For cakes, there are ready-made mixes designed for microwaving or powders that, when hydrated, can be finished in the microwave. It is essential to note that these products, unlike bread, do not have a pronounced crust (dry outer part). They also incorporate fats and oils in their composition, contributing to juiciness in the final product. If you know of such products, you will notice they are typically chocolate-flavoured. In these cases, cocoa fat enhances the final juiciness, and the colour of the outer part, similar to the interior, depends more on the chocolate than on Maillard or caramelization reactions. Microwave-ready mixes may also include a substance to provide a toasted colour, often using ground cookies or another brown-coloured product. To minimize water loss during baking, hydrocolloids, substances with high water retention capacity, can also be incorporated. With these conditions, a cake can be made in the microwave, which may taste good, although it will never be quite the same as one baked in a conventional oven. If you have a cold cake and want to warm it up a bit, you can also microwave it for a few seconds.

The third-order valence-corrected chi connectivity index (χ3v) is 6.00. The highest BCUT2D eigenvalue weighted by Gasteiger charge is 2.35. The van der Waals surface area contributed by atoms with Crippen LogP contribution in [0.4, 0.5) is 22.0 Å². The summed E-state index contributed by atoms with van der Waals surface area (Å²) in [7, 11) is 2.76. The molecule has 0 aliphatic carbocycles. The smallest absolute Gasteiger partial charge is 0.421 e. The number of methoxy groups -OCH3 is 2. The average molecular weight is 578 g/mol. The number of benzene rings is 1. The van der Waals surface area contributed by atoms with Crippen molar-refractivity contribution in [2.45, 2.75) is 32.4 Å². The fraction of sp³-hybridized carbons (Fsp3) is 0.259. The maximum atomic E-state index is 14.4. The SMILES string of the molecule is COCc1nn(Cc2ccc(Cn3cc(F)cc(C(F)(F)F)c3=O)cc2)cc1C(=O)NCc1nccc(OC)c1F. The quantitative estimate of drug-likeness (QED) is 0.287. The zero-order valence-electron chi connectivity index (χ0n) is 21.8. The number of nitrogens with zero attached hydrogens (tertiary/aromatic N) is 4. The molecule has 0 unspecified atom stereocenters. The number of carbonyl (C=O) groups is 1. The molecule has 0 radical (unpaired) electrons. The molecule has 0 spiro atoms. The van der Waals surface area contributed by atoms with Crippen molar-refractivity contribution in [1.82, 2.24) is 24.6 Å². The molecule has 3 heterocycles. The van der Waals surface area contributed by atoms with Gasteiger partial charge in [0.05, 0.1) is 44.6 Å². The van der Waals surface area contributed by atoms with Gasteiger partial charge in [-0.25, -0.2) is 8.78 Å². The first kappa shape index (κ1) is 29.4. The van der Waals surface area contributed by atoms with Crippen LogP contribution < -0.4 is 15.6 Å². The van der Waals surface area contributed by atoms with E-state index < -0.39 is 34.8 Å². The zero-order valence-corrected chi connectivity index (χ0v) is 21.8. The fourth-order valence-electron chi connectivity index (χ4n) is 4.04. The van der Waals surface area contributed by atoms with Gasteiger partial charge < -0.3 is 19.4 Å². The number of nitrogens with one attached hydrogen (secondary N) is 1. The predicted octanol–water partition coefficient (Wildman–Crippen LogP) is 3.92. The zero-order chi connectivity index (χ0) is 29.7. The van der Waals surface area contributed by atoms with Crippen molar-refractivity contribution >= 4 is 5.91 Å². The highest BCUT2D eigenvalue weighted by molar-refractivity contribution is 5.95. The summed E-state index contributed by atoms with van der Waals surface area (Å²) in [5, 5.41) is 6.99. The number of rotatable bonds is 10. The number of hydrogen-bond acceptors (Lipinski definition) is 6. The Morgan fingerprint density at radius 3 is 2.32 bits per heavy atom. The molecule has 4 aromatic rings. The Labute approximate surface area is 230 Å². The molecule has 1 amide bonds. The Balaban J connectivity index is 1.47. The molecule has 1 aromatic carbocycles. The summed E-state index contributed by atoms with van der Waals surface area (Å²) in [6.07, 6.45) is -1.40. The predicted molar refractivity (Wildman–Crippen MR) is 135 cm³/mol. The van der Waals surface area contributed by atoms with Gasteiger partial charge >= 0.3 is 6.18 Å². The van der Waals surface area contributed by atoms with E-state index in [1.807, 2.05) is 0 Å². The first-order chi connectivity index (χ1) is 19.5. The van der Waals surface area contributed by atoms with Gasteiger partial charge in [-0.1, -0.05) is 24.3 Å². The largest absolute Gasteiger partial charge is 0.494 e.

The case of pizzas is different. These products, usually marketed as par-baked, have a lower dough portion that should be toasted and crispy after baking, requiring temperatures above 150°C in this process. On the other hand, the upper area, where the toppings are located, is typically desired to remain juicy, so excessive heating can be counterproductive. If you have seen pizzas designed to be finished in a microwave, you will notice they often come with a metallic cardboard advised to be placed underneath when “baking.” This cardboard is made with materials called “susceptors”. These materials reach very high temperatures when exposed to microwave action, mimicking the effect of the oven floor. Therefore, the combination of a good susceptor material, a juicy topping that will not suffer from possible dehydration during baking, and a thin crust allows achieving pizzas that can be finished in a microwave.